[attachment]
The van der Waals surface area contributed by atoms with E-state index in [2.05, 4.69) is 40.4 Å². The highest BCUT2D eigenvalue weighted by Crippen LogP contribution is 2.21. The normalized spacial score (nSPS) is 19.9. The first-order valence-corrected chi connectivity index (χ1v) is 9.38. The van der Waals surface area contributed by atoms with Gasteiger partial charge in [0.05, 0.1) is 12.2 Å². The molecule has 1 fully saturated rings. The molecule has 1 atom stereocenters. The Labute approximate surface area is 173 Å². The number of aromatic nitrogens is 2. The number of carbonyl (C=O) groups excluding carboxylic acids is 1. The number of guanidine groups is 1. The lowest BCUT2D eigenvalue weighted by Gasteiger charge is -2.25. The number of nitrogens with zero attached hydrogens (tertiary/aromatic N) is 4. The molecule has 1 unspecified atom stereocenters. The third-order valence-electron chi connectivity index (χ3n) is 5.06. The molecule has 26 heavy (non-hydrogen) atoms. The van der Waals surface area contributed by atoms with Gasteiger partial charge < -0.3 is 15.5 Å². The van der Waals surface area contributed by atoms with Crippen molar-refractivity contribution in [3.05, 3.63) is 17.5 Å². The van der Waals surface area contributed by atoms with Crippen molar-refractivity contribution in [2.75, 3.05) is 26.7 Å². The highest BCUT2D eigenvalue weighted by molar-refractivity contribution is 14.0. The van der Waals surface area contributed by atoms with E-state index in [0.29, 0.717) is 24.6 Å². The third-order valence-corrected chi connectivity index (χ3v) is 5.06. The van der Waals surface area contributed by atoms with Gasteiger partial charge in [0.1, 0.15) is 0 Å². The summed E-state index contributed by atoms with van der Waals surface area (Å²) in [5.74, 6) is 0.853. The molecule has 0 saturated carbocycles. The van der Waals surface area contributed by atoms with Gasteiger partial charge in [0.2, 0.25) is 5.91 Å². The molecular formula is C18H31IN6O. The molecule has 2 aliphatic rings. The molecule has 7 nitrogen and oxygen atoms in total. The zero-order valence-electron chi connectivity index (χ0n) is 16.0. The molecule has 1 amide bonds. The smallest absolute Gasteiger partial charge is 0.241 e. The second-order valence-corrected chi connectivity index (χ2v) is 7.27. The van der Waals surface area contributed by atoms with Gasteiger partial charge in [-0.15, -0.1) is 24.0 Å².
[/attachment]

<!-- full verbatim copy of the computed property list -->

The van der Waals surface area contributed by atoms with E-state index in [2.05, 4.69) is 40.4 Å². The highest BCUT2D eigenvalue weighted by Crippen LogP contribution is 2.21. The normalized spacial score (nSPS) is 19.9. The first-order valence-corrected chi connectivity index (χ1v) is 9.38. The van der Waals surface area contributed by atoms with Gasteiger partial charge in [0.05, 0.1) is 12.2 Å². The molecule has 1 fully saturated rings. The molecule has 1 atom stereocenters. The Labute approximate surface area is 173 Å². The number of aromatic nitrogens is 2. The number of carbonyl (C=O) groups excluding carboxylic acids is 1. The number of guanidine groups is 1. The lowest BCUT2D eigenvalue weighted by Gasteiger charge is -2.25. The number of nitrogens with zero attached hydrogens (tertiary/aromatic N) is 4. The molecule has 1 unspecified atom stereocenters. The third-order valence-electron chi connectivity index (χ3n) is 5.06. The molecule has 26 heavy (non-hydrogen) atoms. The van der Waals surface area contributed by atoms with Gasteiger partial charge < -0.3 is 15.5 Å². The van der Waals surface area contributed by atoms with Crippen molar-refractivity contribution in [3.05, 3.63) is 17.5 Å². The van der Waals surface area contributed by atoms with Crippen molar-refractivity contribution in [2.75, 3.05) is 26.7 Å². The highest BCUT2D eigenvalue weighted by molar-refractivity contribution is 14.0. The van der Waals surface area contributed by atoms with E-state index in [0.29, 0.717) is 24.6 Å². The third-order valence-corrected chi connectivity index (χ3v) is 5.06. The van der Waals surface area contributed by atoms with Gasteiger partial charge in [0.1, 0.15) is 0 Å². The summed E-state index contributed by atoms with van der Waals surface area (Å²) in [5.74, 6) is 0.853. The molecule has 0 saturated carbocycles. The van der Waals surface area contributed by atoms with Gasteiger partial charge in [0.2, 0.25) is 5.91 Å². The molecular formula is C18H31IN6O. The molecule has 2 aliphatic rings. The molecule has 7 nitrogen and oxygen atoms in total. The zero-order valence-electron chi connectivity index (χ0n) is 16.0. The molecule has 1 amide bonds. The smallest absolute Gasteiger partial charge is 0.241 e. The second-order valence-corrected chi connectivity index (χ2v) is 7.27. The van der Waals surface area contributed by atoms with Gasteiger partial charge in [-0.15, -0.1) is 24.0 Å².